She only had to be on the ECMO (heart/lung bypass) during surgery, and they were immediately able to close her chest. They warned us that due to swelling, they may not be able to. We were glad they were!

Once she was stabilized in the PICU, Jim was allowed to see her. The next morning, I was released from the hospital and was able to see our little princess.

I tried to prepare myself for what I was about to see, but that was next to impossible. She was so delicate and beautiful covered by tubes and wires and machines. The great staff explained what every machine did and how well Vivien was doing.

Everyday that went by, she was taken off of more machines until 6 days after her surgery when she was released to the pediatric floor. That was the first day we were able to hold her. It was actually the first time that Jim had ever been able to hold her.

We were on our own! It was quite a rude awakening for us to have everyone caring for her and all of the sudden it was just us (and the occasional check in from the nurses for meds and feedings). It was a very tiring and emotional time.

We were also trying to teach Vivien how to feed from a bottle (breast milk that I had been pumping religiously) so that she could get off of the feeding tube.

On Christmas Day, 10 days after her birth, she was released from the hospital. She was not on any medication, and the only equipment was her feeding pump.

The next week, she pulled the feeding tube out of her nose. Since she was gaining weight, the doctor told us that she didn't need it anymore! By 5 weeks old, she was completely breastfeeding!!!

Thanks to all of the prayers and thoughts, our little girl pulled through like a champ. We are forever grateful to those who prayed for us and those who helped us with meals and parking passes and good old moral support. It renewed our faith in people.

Just as we thought things were smooth sailing, another bombshell was dropped on us on January 31, 2005. The Coarctation of the Aorta possibility had become a reality. It had not been there 30 days earlier, but due to the watchful eye of Dr. Laird, we caught it early.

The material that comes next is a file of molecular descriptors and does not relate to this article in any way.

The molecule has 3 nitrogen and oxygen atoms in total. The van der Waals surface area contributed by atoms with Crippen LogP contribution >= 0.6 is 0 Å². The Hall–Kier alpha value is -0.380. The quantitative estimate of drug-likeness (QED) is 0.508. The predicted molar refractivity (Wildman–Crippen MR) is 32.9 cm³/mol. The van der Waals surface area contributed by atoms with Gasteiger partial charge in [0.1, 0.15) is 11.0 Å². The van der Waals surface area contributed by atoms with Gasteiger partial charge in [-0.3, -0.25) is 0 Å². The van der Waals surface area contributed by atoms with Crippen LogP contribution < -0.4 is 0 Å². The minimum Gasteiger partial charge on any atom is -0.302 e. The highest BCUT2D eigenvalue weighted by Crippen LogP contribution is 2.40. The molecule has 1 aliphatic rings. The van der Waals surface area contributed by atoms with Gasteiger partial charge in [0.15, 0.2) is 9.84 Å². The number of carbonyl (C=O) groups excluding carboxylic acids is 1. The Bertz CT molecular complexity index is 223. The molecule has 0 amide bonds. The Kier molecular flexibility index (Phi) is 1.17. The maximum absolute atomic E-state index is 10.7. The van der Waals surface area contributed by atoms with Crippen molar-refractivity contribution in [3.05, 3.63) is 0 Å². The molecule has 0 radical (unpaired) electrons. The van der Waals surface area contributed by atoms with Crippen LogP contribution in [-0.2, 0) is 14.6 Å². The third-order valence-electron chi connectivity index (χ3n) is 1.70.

We were once again devastated. Dr. Laird sent us down to visit with Dr. Mendeloff and discuss the next necessary surgery.

He explained that it was a much simpler surgery with a lower mortality rate and quicker recovery time. It would be done through a long incision under the shoulder blade.

We scheduled the surgery for February 24th. We spent the next 3 weeks preparing by taking as many pictures and videos as possible. It seemed much harder this time around, because we knew Vivien so much better. I, as a mother, had bonded with her so much more.

Surgery was scheduled for first thing in the morning. We had to bathe her in betasept before she went to bed and before we left in the morning for the hospital. I was able to nurse her up until 3 AM, and I did.

Jim and I sat in a holding area with her until they were ready. The surgical nurse came and carried her back still in her pajamas. I will never get that image out of my mind, because I permanently put it there in case it was the last time I saw her. Praise God, once again, she came through like a champ.

She was out of surgery in 3 hours and recovering in no time. The next day, we were released to the pediatric floor. Dr. Mendeloff called her a show-off for doing so great.

We were released from the hospital on February 26th, just two days after surgery! She was suffering some pain, but seemed much more comfortable in mama's arms than attached to a bunch of monitors in a hospital crib.

At this point, we remain cautiously optimistic that this will be the end of Vivien's special needs. She has been a trooper and teaches us a lesson everyday about how blessed we are.

1 comment:

Anonymous said...

My four year old is scheduled to have the coarctation procedure with Dr. Mendeloff next month. Reading about Vivien's experience has been very reassuring to me. I hope she is doing well. God Bless:)